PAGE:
Dam Construction in Iran
The natural conditions of Iran are such that throughout history the country has had to preserve as much surface water as possible and to make maximum use of underground water through drilling wells and building qanats which are networks of wells and almost horizontal but slightly sloping ducts to carry water from where it is available, to the dry regions.

Water installations Iran's dams have a history of 2000 year as in case of Bahman Dam in Shiraz and Mizan Dam (1700 years) in Shushtar. The major problem with building dams in Iran is the nature of the soil which is mainly clay and clay settles down at an alarming rate. As rain washes the clay and carriers it down to the plains to form rivers the clay settles down on the beds of the rivers particularly where the speed or rate of flow of water is low which is the case where rivers face dams. The settlement of clay results in the reduction in the volume of water behind the dams and in the reservoirs behind the dams filling up, unless the bed of the reservoir is dredged at high costs. Measures have been taken to control the clay content of rivers at the feet of the mountains but these have not been very successful so far.



Other advantages offered by dams are:

  • Dams provide electricity without using fuels and are therefore very friendly to the environment.
  • Dams provide water for agriculture and drinking water for urban areas.
  • Dams control floods in heavy rains.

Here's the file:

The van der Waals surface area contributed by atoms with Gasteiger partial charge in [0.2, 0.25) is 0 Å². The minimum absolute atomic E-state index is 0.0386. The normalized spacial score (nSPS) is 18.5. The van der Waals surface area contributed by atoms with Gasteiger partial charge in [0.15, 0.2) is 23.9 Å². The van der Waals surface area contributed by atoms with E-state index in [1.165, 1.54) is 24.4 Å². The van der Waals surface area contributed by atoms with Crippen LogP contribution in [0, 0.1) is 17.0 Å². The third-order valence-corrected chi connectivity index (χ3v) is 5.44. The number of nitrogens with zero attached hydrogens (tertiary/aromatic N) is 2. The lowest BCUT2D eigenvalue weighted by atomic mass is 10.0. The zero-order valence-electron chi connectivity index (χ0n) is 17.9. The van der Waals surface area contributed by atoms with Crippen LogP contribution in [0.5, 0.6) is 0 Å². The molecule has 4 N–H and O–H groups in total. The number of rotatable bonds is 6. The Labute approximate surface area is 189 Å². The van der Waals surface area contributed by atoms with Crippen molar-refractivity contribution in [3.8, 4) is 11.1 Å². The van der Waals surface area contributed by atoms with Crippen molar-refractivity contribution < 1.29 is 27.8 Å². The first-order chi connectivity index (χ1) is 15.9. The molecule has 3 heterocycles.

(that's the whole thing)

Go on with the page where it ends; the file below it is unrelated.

• Lands surrounding dams can be provided with modern irrigation systems to give very effective farming.

From 1947 to 1978, a total of 13 modern dams were built in Iran with a total capacity of about 13.2 billion cubic meters of reservoir. From 1979 onwards Iran was forced to use local engineering know-how and Mahab Ghods Consulting Engineers Co emerged as a water and dam consulting firm. In the period 1979-2004, a total of 153 dams were built and today Iran has 1,668 hectares of irrigated land thanks to its dams, and 11,584 megawatts of potential electricity of which 5,508 megawatts are being used. Furthermore, about 24.9 billion cubic meters of surface water are now under control.

The technology and know-how for construction of modern dams was, in the past, controlled by the developed countries entirely. But for the past two or three decades Iran, like many other countries, has developed the local know-how and techniques for designing and building dams of any size.

The International Commission on Large Dams was established in 1928 as an NGO with its base in Paris, in order to enhance the necessary knowledge for building large dams. Today, there are 84 member countries that control 90% of the world's water resources, and Iran is a prominent member. In fact, the next general meeting of the Commission is to take place in Iran as the host country, in April-May 2005.